[Ethan Zuckerman](http://www.ethanzuckerman.com/blog/2010/07/14/a-wider-world-a-wider-web-my-tedglobal-2010-talk/) [spoke](http://www.slideshare.net/ethanz/a-wider-world-a-wider-web) at TED Global. Stephen Downes [wrote about it earlier](http://www.downes.ca/post/52886), and the [BBC just posted an article about it](http://www.bbc.co.uk/news/technology-10642697).
Here's the video from TED:
Ethan [posted the text of his talk](http://www.ethanzuckerman.com/blog/2010/07/14/a-wider-world-a-wider-web-my-tedglobal-2010-talk/). Here are some choice quotes:
>It's data like this that's leading me to conclude that the internet isn't flattening the world the way Nicholas Negroponte thought it would. Instead, my fear is that it's making us "imaginary cosmopolitans". We think we're getting a broad view of the world because it's possible that our television, newspapers and internet could be giving us a vastly wider picture than was available for our parents or grandparents.
>When we look at what's actually happening, our worldview might actually be narrowing.
>We tend to use two types of filters to manage the internet â€“ search, which is great at telling us what we want to know, and social, which promises to tell us things that we don't know we want to know. There's a lot of people trying to engineer serendipity by taking advantage of the fact that not only are you on the internet, your friends are also on the internet. And if your friends â€“ or just someone with similar interests â€“ finds something that's interesting, it might be a serendipitous discovery for you as well.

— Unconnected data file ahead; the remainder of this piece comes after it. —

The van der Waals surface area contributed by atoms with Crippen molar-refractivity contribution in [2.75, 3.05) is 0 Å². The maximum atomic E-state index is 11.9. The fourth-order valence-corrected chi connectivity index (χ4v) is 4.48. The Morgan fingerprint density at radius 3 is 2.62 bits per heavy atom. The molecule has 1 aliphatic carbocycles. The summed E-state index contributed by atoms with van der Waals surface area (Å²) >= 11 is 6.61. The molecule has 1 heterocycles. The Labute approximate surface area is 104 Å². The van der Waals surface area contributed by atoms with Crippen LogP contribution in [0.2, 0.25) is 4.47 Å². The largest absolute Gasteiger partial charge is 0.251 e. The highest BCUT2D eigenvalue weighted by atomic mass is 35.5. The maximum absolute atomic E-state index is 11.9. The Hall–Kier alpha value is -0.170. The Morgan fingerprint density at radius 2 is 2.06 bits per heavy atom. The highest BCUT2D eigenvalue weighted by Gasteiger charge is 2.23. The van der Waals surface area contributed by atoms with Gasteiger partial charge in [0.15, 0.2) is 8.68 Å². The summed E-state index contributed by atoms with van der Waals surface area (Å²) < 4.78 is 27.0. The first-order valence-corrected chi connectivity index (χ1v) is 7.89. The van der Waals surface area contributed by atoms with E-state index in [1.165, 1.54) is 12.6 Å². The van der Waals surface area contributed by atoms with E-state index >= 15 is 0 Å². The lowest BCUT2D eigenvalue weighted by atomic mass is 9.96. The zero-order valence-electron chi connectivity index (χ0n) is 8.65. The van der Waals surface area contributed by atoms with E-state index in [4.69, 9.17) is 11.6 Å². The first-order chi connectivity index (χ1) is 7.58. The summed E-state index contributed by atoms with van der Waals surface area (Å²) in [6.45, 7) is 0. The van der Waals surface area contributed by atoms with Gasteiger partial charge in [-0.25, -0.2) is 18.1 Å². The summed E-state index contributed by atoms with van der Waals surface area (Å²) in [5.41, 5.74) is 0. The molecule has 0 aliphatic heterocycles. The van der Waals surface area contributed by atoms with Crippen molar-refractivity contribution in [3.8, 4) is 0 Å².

>There's just one problem with this method. Human beings are herd animals. Like birds of a feather, we flock together. And so what you see on a site like Reddit or Digg â€“ or what links you get from your friends on Facebook or Twitter â€“ is what the flock is seeing. The flock might help you find something that's unexpected and helpful, but it's not likely to find you something from halfway around the world.
This set my PLN radar pinging. The talk of crafting the personal learning network/environment, to harness network effects, etc... is the explicit construction of flock-powered echo chambers. We choose to include people whom we mostly agree with. Everybody gets a group hug. And we slowly shrink the subset of the world to which we pay attention.
on the power of bridges to connect different communities and flocks:
>For a wider web, we need this third form of filtering â€“ we need search, social, but we also need these shepherds to help us break out of our flocks and find different voices.
>If we want a wider world, we need to celebrate, recognize and amplify the influence of these bridge figures.
>And we need people to walk across these bridges.
>How do we cultivate xenophiles, celebrate bridge builders and rewire the media so we're experiencing a wide world and not just our flock?
Xenophilia. An affection for the unknown. The people that seek to connect different communities, cultures, flocks, etc... This is what's needed - but not for some magic individuals to step up and take the role. We need to support and foster xenophilia in everyone. It's the only way to break out of the insular withdrawal that results from flocking filtering.
from *[A wider world, a wider web: my TED Global Talk](http://www.ethanzuckerman.com/blog/2010/07/14/a-wider-world-a-wider-web-my-tedglobal-2010-talk/)* by Ethan Zuckerman